Unconditional Friendship To Ourselves

One of the things I continue to be struck by, and have been reminded of through conversations recently, is how tough we can be on ourselves.

I talk about it as a follow on to my recent post on  meditation and mindfulness, because when we stop our busy lives, even for a moment, difficult things come up in our ‘thinking’. Not least what I call ‘RADIO-ME’ the background hum of our internal dialogue, much like a radio, that isn’t positive about where we are in the present moment.

We are often aware of it and in meditation it can sound a lot louder and sometimes will put people off committing to a regular and committed practice.

So what does this voice sound like? It differs from person to person but usually it will have a core pattern. It is a voice of judgement, of what we did or didn’t do right in the past. It is a voice of unrealistic expectation, asking us to push ourselves in a way that is not good for our wellbeing. It is the opinionated voice of ‘facts’ about who we are- I am selfish, I’m not clever enough etc etc, I shouldn’t have done x y z.

It’s existence is detrimental to our wellbeing. To be clear here, we are not talking about the gentle voice of reflection, the supportive voice of learning or the encouraging voice that wants to see you do well but rather the gnawing voice of what we commonly call ‘our own worst critic’

There is though a way to counteract this tendency we have. The Buddhist writer Pema Chodron, who turned 81 this last week, is one of the best exponents of the process of ‘maitri’ (pronounced my tree). It is the practice of loving kindness or as she calls it beautifully Unconditional Friendship to Ourselves. 

It is a practice of developing a loving kindness for ourselves. I have practiced it for a number of years and still sometimes I find it hard, particularly when times are challenging and uncomfortable, and the old negative voice begins to take hold. Yet like any loving kindness it requires cultivation and commitment. So how do we do that? There are a number of ways to develop a practice of ‘maitri’:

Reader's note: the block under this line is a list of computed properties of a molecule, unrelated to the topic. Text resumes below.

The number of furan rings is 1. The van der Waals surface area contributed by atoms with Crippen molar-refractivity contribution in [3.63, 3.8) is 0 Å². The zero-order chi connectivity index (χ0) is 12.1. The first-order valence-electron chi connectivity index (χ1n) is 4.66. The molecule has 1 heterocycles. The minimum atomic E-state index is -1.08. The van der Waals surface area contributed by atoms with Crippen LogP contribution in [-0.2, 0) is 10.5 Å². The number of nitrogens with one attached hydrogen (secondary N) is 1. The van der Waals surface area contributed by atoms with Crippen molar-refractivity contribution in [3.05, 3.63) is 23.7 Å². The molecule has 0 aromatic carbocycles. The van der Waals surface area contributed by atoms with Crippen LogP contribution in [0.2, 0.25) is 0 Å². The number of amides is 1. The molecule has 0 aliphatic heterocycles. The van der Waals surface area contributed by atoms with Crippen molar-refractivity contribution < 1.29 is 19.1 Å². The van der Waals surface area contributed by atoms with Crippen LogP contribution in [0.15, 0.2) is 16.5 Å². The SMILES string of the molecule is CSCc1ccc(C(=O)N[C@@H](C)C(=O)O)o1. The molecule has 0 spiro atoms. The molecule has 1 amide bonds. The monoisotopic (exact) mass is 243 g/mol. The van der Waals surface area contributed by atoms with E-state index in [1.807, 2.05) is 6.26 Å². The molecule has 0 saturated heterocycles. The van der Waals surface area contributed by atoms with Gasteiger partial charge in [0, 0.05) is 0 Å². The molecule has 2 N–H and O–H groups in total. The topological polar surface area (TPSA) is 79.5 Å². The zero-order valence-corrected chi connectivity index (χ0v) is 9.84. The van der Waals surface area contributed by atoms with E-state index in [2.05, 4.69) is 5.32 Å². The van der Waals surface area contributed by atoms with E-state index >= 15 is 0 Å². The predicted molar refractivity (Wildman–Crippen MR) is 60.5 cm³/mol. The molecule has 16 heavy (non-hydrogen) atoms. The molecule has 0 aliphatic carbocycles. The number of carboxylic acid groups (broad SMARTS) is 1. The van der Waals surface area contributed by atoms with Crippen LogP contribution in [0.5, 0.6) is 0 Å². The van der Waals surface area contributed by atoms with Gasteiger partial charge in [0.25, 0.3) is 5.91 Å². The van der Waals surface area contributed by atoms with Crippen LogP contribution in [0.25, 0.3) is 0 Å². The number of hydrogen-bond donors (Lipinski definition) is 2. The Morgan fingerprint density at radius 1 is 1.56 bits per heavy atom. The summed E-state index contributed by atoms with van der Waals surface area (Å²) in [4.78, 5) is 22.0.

1. By acknowledging the existence of a sometimes negative voice but not engaging with it ‘negatively’. It is inevitable that sometimes we will feel bad  about ourselves and to some degree this can have some benefit where we may have behaved for instance in anger but engaging and ruminating with internal negative dialogue is draining and damaging. Instead we can acknowledge it, trust ourselves to learn from it where appropriate and replace it with…
  2. Positive affirmation. I am good enough for this. I do deserve that to happen. I have worked hard and done well to achieve x. It doesn’t have to be some over the top recited mantra, unless that’s your thing, but to find it consider the voice you use to talk to friend when they think they have screwed up and use that more to talk to yourself because guess what..
  3. The voice of negativity is not always right, so surround yourself to help you with people who will help counterbalance sometimes our own internal negative bias. As well as these people you will need moments of..
  4. Self care. I am not talking here about retail therapy or distraction therapy (gin being my choice on that one) but genuine moments of quiet and time for ourselves when we can learn to accept and love who we are.

I have found all of the above useful in developing a good relationship with myself. We are not perfect, we will screw up but that is part of the deal, the rich vista of life. Our understanding and learning from that should feel positive and grounded in compassion for ourselves. For it is that self compassion which is the basis of our care and love for others.

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